Twenty-seven years ago my greatest dream in life fell apart. A book called “Wishcraft” by Barbara Sher helped me recover and thrive. I had accidentally purchased the book a few years earlier in high school. We were studying “The Crucible” and I misread the title as “Witchcraft.” Little did I know that the book was actually filled with magic.
For years I was obsessed with joining the Foreign Service. I began studying for the Foreign Service Exam in sixth grade. I avidly read “World Press Review,” “Foreign Affairs,” and the “International Herald Tribune” throughout high school. After reading Wishcraft, I started talking to teachers and professors to learn more about how to prepare and began flow-charting my application plan.
In college, I stuffed my resume with leadership roles in several campus organizations and studied like crazy. I tagged along with friends to their “War and Peace in the Nuclear Age” class for fun. Professor Loch Johnson was kind enough to let a wonderstruck freshman sit in. When former Secretary of State Dean Rusk told a group of UGA students that History/Poly Sci was the best preparation for getting selected, I immediately changed majors from International Business to the liberal arts double major. (So stupid!)
Then two things happened that changed everything.
First, one of my best friends, a summa cum laude Russian Studies major, took the only foreign service job she could get – driving a truck at the Moscow embassy. She was a hell of a lot smarter than I and that’s the best she could do?
Second, I went to study European Economic Development at Science Po in France for a year to build my language fluency and international relations knowledge. There, I got to see in person the mind-numbingly boring work that clerks at the consulate had to do all day in the dingy, institutional office. I learned that choice locations like Paris only went to people with well-connected families or after many years of service.
The prospect of spending my life stamping visas for cranky tourists in a dingy office in some backwater Francophone dictatorship was too depressing to contemplate. It just wasn’t for me. All those years of work were for nothing! Instead of being a well-prepared candidate entering a challenging global career, I was just another unwanted liberal arts major in the crash of 90-91 who couldn’t get a single job interview. My parents insisted that I go to law school. (I refused after seeing the boring-ass stuff my boyfriend was learning!)
Fortunately, those copies of Wishcraft and What Color is Your Parachute were still on my shelf. I analyzed all my high school and college projects to figure out what I truly enjoyed and used the exercises in the books to figure out what plan B should look like. Communications, marketing, budgeting, analysis, and creating new things popped up over and over on the list. I got a summer job translating equipment manuals at Michelin and learned desktop publishing and how to use a Mac. That experience opened the door to an internship doing marketing for some apartments.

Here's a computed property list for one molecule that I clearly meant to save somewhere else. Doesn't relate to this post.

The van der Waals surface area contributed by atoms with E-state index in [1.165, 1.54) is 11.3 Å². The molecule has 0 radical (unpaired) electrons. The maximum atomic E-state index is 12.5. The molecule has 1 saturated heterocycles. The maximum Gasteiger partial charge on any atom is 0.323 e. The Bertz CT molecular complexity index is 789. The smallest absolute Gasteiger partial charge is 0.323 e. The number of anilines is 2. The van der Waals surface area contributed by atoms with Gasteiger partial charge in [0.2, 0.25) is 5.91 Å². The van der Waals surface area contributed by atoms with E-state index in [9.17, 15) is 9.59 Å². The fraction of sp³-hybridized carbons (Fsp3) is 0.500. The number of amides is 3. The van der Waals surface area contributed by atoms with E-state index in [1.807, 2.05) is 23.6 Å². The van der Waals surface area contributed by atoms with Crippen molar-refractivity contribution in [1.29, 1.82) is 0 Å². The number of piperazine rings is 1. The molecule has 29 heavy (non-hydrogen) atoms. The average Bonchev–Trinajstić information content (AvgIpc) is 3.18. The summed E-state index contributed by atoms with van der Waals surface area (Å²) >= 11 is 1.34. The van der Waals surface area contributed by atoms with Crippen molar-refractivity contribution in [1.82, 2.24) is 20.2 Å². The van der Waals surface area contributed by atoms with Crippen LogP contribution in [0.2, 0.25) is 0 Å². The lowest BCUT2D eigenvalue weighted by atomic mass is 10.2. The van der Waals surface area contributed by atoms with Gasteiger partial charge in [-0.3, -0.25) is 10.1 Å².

Then, I graduated right into the teeth of the worst economic recession since the Depression. (I feel your pain, Millenials!) “Wishcraft” came to the rescue again. I used its techniques to figure out how to put together a business plan, pitch for a loan, and seize an opportunity to purchase, renovate, and re-sell houses with my brother.
As I finished up my MBA, I realized that mobile was going to change the world – I just knew it! I dove into learning everything about cell phones, mobile technology and the carrier market by reading industry publications and doing info interviews. Used the Wishcraft process again to figure out how to get a job in mobile tech without an electrical engineering degree, finally landing a marketing analyst gig with a carrier.
At BellSouth Mobile, I learned to crunch data, analyze market info, write copy, and work with sales reps. In 1995, I got interested in this new thing called the world wide web and taught myself HTML to create my first personal homepage. Cellular experience + the ability to build a website got me a job in Silicon Valley just in time for the Dot Com boom. When my husband took a job in DC after the crash, I transitioned to marketing mobile alerting enterprise software.
Since then, I’ve had a blast marketing enterprise software for over a dozen companies as an employee and a consultant. I started a marketing agency and my own software startup (when it ran out of funding, I even learned to program). Now I work for a bigger tech company and have started learning a whole new set of technologies.
Marketing and technology change all the time. Every week of every month of every year for the past 20 years, I’ve learned something new in my field. From copywriting to direct mail to web to digital to social media to 27 different marketing software applications – it changes all the time and I still love learning the latest innovations. (Perfect scanner career!)
None of this would have been possible without Barbara’s wonderful Wishcraft book and the wonderful success team her community of readers has created. I was even fortunate enough to participate in a live success team group led by the amazing Beth Lyons. Every major accomplishment that I’ve enjoyed has been due to her amazing process – and for several years due to the amazing reader community on her website’s bulletin boards. I’m so grateful for that careless high school girl’s purchase!
Update May 2020: Barbara Sher passed away on May 10, 2020, at the age of 85. Undoubtedly she has already begun exhorting the angels in heaven to try new things, dream crazy dreams, and have more fun than they could ever imagine before meeting her.